Dr. Lee Brown and Dr. Martin Brokenleg

As I listened to Dr. Lee Brown speak of the medicine wheel and the importance of working with aboriginal students’ with a focus on emotions first, I am reminded of a speaker I encountered early on in my career as an alternative education teacher. I had the opportunity to meet and speak with Dr. Martin Brokenleg, a Lakota professor from Sioux Falls, South Dakota, many years ago and I am eternally indebted to him. I was moved by his speech all those years ago, and by his profound book, Reclaiming Youth At Risk, as well. Brokenleg is a founding member of the Reclaiming Youth International organization with Larry Brendtro and Steve Van Bockern.
Their “Circle of Courage” model is one of youth empowerment and is founded not only on current research in learning and youth development but also on native philosophies of caring for children. It uses the image of the medicine wheel and includes four core values: belonging, mastery, independence, and generosity. The model believes it is essential for each individual to experience and achieve these four values but more importantly, that the community must play a key role in ensuring that each of these values are attained, not only to empower the youth but for the betterment of the community as well. I refer to their book and their model often in my practice; it provides an excellent foundation when working with aboriginal youth at risk, scratch that, any and all youth!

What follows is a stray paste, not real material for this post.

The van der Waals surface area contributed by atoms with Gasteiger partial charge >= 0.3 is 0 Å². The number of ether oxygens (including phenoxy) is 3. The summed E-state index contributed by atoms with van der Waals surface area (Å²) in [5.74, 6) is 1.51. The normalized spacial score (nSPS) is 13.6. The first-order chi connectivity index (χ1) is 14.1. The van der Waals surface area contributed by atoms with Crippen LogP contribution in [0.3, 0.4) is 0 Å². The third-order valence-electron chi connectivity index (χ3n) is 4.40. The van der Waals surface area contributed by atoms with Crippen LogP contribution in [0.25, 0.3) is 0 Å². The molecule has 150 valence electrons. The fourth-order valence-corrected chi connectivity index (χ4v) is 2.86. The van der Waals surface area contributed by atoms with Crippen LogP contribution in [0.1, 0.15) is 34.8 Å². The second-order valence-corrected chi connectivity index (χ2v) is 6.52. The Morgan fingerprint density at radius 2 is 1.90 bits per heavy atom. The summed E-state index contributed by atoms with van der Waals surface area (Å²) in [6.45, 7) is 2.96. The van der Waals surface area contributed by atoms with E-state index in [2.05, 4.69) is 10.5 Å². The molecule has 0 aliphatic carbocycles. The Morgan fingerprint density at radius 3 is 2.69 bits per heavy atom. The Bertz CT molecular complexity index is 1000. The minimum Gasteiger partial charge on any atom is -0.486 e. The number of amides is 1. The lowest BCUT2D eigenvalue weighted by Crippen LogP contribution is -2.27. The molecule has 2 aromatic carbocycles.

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About smyers

Hi Everyone, I am a high school alternate school teacher living in Vancouver, BC. I have been teaching for 15 years, though I am not sure where all that time has gone. I love working with teenagers, and am grateful that I have the opportunity to share my love of learning with young people every day. It's a pretty sweet gig!

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